Where have the shearers gone?

28 Jul, 2004 10:00 PM
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HAS the shearing shed workforce slid into an irreversible decline in numbers?

It's a question which concerns San Mateo Merino studmaster John Poett, Tenterden, whose confidence in the Australian wool industry hasn't wavered.

"I'm concerned for the level of recruitment ... the need for a continuing inflow of fresh blood into our shearing teams," he said.

"I believe it's time for a thorough mind change so that young males are attracted to the wool harvesting industry.

"We should be telling the world that the gun shearer is at the very pinnacle of the nation's workforce ‹ that his skills are the equal of our top athletes. Where else but in the shearing shed is a man pushed as physically hard as a good shearer is over an eight hour day and maintain such a skill level?"

John said it would be almost impossible to find a young man in the Tenterden region who could shear a sheep.

He remembered many young men, including himself, who became competent shearers after doing a bit of crutching of their parents' sheep to make a quid.

"We all know men who, while not gun shearers, made enough from shearing to enable them to get their own farms," John said.

"Now there are definite shortages at certain times of the year and a definite shortage of young men taking up shearing. Is it because it's hard work? I hope not. I don't think our young men are that soft. A good shearer makes shearing look easy."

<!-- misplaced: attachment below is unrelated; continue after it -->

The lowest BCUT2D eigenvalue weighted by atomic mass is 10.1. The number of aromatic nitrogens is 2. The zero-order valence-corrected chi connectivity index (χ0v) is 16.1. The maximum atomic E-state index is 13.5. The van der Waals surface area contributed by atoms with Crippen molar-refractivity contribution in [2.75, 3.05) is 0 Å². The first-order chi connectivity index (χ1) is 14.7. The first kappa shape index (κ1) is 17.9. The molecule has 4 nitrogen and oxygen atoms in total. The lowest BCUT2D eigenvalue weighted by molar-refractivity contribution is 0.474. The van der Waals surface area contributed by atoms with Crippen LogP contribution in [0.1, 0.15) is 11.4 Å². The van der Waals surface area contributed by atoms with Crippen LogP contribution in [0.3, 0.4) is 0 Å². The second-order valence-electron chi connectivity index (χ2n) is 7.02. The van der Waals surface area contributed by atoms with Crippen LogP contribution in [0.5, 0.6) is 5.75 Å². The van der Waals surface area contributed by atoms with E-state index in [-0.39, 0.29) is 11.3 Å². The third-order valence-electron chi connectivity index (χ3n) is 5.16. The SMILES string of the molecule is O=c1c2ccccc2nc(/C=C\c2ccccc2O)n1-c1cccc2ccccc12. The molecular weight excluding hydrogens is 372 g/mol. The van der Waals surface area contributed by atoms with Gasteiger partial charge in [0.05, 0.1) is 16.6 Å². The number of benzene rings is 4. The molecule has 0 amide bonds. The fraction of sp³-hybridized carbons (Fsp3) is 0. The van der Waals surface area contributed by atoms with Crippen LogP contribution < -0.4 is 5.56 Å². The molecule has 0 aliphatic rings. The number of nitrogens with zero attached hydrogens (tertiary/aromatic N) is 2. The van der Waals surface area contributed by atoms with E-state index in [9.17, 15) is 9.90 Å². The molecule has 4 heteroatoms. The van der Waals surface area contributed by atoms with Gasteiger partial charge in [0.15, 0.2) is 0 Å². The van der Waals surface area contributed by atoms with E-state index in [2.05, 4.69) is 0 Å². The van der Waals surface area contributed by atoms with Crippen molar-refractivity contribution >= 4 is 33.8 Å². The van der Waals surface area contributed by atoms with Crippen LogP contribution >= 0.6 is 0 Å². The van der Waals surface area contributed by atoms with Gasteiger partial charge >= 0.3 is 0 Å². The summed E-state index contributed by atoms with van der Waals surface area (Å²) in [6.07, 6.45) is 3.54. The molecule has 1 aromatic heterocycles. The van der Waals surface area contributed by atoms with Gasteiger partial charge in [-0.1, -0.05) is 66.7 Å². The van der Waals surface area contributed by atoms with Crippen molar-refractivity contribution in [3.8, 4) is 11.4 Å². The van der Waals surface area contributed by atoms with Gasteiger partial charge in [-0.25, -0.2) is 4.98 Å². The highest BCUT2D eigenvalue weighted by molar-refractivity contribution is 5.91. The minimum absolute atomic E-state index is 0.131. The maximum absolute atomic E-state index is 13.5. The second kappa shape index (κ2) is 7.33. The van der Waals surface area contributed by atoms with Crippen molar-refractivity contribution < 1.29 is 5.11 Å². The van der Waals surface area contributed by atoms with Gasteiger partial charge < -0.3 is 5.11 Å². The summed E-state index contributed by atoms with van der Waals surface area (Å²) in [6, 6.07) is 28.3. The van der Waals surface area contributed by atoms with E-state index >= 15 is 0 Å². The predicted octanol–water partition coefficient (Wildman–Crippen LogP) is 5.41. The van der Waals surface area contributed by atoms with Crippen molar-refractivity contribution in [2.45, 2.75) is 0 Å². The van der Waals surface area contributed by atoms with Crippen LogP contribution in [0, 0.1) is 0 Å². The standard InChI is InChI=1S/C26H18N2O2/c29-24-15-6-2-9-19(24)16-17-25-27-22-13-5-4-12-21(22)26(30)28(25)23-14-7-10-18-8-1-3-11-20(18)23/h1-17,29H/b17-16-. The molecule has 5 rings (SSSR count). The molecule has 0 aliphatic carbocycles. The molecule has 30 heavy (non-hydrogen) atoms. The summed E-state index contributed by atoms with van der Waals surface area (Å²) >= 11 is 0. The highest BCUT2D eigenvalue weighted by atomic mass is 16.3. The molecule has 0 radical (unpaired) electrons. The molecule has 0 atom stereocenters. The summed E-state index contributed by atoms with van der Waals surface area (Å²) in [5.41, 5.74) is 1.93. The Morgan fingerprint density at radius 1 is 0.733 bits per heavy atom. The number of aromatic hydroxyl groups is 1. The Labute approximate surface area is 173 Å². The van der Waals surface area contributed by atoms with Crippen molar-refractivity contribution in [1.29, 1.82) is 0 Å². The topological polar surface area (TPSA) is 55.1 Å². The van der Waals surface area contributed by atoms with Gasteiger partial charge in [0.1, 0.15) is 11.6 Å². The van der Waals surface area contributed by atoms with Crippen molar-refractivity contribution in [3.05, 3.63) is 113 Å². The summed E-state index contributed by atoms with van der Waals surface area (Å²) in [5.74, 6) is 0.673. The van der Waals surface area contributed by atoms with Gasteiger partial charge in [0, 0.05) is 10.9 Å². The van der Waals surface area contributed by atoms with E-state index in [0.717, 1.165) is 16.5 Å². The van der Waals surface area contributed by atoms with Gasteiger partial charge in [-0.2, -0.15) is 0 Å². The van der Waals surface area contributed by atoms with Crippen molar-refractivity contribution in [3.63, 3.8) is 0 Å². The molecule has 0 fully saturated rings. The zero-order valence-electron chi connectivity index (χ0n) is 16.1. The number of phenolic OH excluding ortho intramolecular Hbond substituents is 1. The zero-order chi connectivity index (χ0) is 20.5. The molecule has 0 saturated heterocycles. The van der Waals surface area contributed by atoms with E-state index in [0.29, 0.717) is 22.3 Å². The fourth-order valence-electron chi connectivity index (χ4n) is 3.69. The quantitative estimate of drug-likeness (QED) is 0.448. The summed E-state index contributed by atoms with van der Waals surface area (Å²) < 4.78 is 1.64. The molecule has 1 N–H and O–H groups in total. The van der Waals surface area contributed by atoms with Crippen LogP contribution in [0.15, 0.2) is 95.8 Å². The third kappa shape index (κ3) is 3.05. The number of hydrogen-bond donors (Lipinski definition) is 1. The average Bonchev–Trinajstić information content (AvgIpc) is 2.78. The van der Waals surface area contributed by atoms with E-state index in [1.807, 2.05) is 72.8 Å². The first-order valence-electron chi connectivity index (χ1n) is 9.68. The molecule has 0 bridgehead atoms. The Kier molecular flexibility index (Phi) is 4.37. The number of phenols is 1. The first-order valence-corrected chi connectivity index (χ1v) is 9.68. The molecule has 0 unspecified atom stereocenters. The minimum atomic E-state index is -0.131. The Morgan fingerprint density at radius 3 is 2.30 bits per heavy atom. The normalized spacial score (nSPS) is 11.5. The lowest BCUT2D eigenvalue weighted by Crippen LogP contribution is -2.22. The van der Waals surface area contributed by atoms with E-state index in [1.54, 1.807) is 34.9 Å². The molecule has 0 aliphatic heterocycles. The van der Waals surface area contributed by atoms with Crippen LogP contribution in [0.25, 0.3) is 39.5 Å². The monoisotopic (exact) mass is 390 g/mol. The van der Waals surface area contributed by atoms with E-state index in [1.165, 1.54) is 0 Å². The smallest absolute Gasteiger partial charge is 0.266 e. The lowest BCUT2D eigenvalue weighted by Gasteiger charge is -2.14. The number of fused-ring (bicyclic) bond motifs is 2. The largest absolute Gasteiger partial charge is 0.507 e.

He said for sheer labour efficiency, he couldn't think of anything to equal that of a well run shearing shed. He acknowledged the skill and contribution women make in wool harvesting.

John said they were magnificent at their job, but there was a downside to their presence in the shearing shed. While many a young lad asked a shearer at the end of the day to let him shear the last sheep in the run, girls did not.

The lower number of lads working in the wool room, the lower the number of recruits to become shearers. Other factors affecting recruitment was the poor environment in some sheds, and tax. A 200-a-day shearer might be working half his shed time for no reward.

Where do the youngsters go to learn shearing?

"I'd like some scheme whereby retired gun shearers could move around the country teaching their skills to small groups of young men," John said.

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